British retailer John Lewis is known for its unique Christmas campaigns, which are always much anticipated and always sentimental. Its latest holiday work from adam&eveDDB hit YouTube and the brand's website Friday (ahead of Saturday's big TV launch on The X Factor)—a two-minute, animated story that's lovely to behold, even if it owes a bit of its approach to another much-lauded advertiser of recent years.
The spot, titled "The Bear and the Hare," concerns two friends who have a little problem as Christmas approaches. One is thrilled for the season to begin; the other (i.e., the one who hibernates) just wants to go to sleep. The basic story isn't exactly new—it recalls Karma Wilson and Jane Chapman's children's book Bear Stays Up for Christmas (though the conclusion here, involving a special gift, is different). Yet it feels universal enough to be fair game, and is gorgeously rendered, largely thanks to an animation technique that the company is calling unprecedented.
The film, directed by Elliot Dear and Yves Geleyn through Blinkink and Hornet, uses both traditional hand-drawn 2-D animation and stop-frame 3-D model animation, and the results are gorgeous. The approach gives every scene a magical feel, both old and new—flat yet rich and deep and textured. The 2-D animation recalls all the beloved Christmas films of half a century ago, while the 3-D places them within a purely modern scene that sparkles.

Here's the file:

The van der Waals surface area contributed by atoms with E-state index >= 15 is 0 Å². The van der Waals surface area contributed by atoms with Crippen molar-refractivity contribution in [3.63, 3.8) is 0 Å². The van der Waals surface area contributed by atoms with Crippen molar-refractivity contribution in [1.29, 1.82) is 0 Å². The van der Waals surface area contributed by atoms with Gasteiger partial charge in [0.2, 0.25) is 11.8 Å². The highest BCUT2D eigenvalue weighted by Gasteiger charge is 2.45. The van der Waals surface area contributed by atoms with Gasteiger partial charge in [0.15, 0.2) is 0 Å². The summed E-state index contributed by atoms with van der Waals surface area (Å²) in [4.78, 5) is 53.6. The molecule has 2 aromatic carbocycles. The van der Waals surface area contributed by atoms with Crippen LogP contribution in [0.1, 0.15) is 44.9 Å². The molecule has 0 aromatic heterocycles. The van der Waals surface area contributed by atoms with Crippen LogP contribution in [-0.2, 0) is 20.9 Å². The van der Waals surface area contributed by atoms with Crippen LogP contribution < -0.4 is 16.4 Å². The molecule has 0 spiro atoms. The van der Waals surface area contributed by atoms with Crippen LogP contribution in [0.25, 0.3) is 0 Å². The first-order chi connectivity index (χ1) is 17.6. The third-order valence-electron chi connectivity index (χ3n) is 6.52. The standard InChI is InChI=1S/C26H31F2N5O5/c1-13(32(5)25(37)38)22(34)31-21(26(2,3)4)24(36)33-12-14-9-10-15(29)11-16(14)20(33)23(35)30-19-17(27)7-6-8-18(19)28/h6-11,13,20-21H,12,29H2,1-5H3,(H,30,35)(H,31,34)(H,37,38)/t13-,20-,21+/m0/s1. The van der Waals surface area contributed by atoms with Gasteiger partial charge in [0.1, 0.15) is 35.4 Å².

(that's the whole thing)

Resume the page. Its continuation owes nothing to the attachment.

The soundtrack is beautiful, too. It's Lily Allen doing a cover of "Somewhere Only We Know" by Keane. And yes, a celebrity singer doing a cover song, combined with the lovely animation, is a familiar strategy—it's the approach CAA Marketing and Chipotle have pioneered with "Back to the Start" and "The Scarecrow." Replace the dark politics with light holiday cheer, and you've got "The Bear and the Hare."
The similarities don't end there. After the John Lewis ad breaks, an interactive e-book will be available for download, featuring games and other diversions—a move reminiscent of Chipotle's Scarecrow gaming app. And like Willie Nelson and Fiona Apple's songs for Chipotle, the Lily Allen cover will be available for purchase on iTunes, too. This multimedia approach is smart, giving the campaign so many more touch points—and we'll surely be seeing more of it in big branded-entertainment campaigns.
Something traditional wrapped in something new. It's a great approach to any Christmas marketing, and it should do well for John Lewis this season.
Client: John Lewis
Executive Creative Directors: Ben Priest, Ben Tollett, Emer Stamp
Creative Directors: Aidan McClure, Laurent Simon
Producer: Anthony Falco
Assistant Producer: Catherine Cullen
Managing Partner: Tammy Einav
Business Director: Miranda Hipwell
Account Manager: Caroline Grayson
Production Companies: Blinkink; Hornet
Directors: Elliot Dear, Yves Geleyn
2-D Animation: Premise Entertainment
Character Designer: Aaron Blaise
2-D Animation Supervisors: Aaron Blaise, Dominic Carola
Executive Producers: Bart Yates, James Stevenson Bretton, Josephine Gallagher
Line Producer: Kev Harwood
Production Manager: Benjamin Lole
Production Designer: John Lee
Director of Photography: Toby Howell
Lead Stop-Frame Animator: Andy Biddle
Editor: Sam Sneade, Ellie Johnson @ Speade
Sound: Sam Robson @ Factory
Colorist: Jean-Clement Soret @ MPC
Postproduction: Blinkink Studios